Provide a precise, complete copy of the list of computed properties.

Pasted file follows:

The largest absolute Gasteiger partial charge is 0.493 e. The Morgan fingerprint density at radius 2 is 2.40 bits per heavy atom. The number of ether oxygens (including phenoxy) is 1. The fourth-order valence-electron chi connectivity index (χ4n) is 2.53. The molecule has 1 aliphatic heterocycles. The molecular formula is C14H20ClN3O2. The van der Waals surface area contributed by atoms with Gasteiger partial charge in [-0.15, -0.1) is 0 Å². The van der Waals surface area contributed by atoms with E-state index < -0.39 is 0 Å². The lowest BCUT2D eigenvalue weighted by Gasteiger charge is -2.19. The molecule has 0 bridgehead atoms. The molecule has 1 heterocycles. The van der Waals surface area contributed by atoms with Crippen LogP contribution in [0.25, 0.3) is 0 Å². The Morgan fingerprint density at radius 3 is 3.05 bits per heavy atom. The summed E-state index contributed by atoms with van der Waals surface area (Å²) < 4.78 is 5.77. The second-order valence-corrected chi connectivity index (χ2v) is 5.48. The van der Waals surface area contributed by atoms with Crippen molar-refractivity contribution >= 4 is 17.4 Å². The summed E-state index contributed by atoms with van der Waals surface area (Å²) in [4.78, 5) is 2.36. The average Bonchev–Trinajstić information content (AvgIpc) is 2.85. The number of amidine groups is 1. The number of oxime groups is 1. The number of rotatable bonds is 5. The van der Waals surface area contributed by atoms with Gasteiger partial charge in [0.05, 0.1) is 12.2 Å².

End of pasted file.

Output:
The largest absolute Gasteiger partial charge is 0.493 e. The Morgan fingerprint density at radius 2 is 2.40 bits per heavy atom. The number of ether oxygens (including phenoxy) is 1. The fourth-order valence-electron chi connectivity index (χ4n) is 2.53. The molecule has 1 aliphatic heterocycles. The molecular formula is C14H20ClN3O2. The van der Waals surface area contributed by atoms with Gasteiger partial charge in [-0.15, -0.1) is 0 Å². The van der Waals surface area contributed by atoms with E-state index < -0.39 is 0 Å². The lowest BCUT2D eigenvalue weighted by Gasteiger charge is -2.19. The molecule has 0 bridgehead atoms. The molecule has 1 heterocycles. The van der Waals surface area contributed by atoms with Crippen LogP contribution in [0.25, 0.3) is 0 Å². The Morgan fingerprint density at radius 3 is 3.05 bits per heavy atom. The summed E-state index contributed by atoms with van der Waals surface area (Å²) < 4.78 is 5.77. The second-order valence-corrected chi connectivity index (χ2v) is 5.48. The van der Waals surface area contributed by atoms with Crippen molar-refractivity contribution >= 4 is 17.4 Å². The summed E-state index contributed by atoms with van der Waals surface area (Å²) in [4.78, 5) is 2.36. The average Bonchev–Trinajstić information content (AvgIpc) is 2.85. The number of amidine groups is 1. The number of oxime groups is 1. The number of rotatable bonds is 5. The van der Waals surface area contributed by atoms with Gasteiger partial charge in [0.05, 0.1) is 12.2 Å².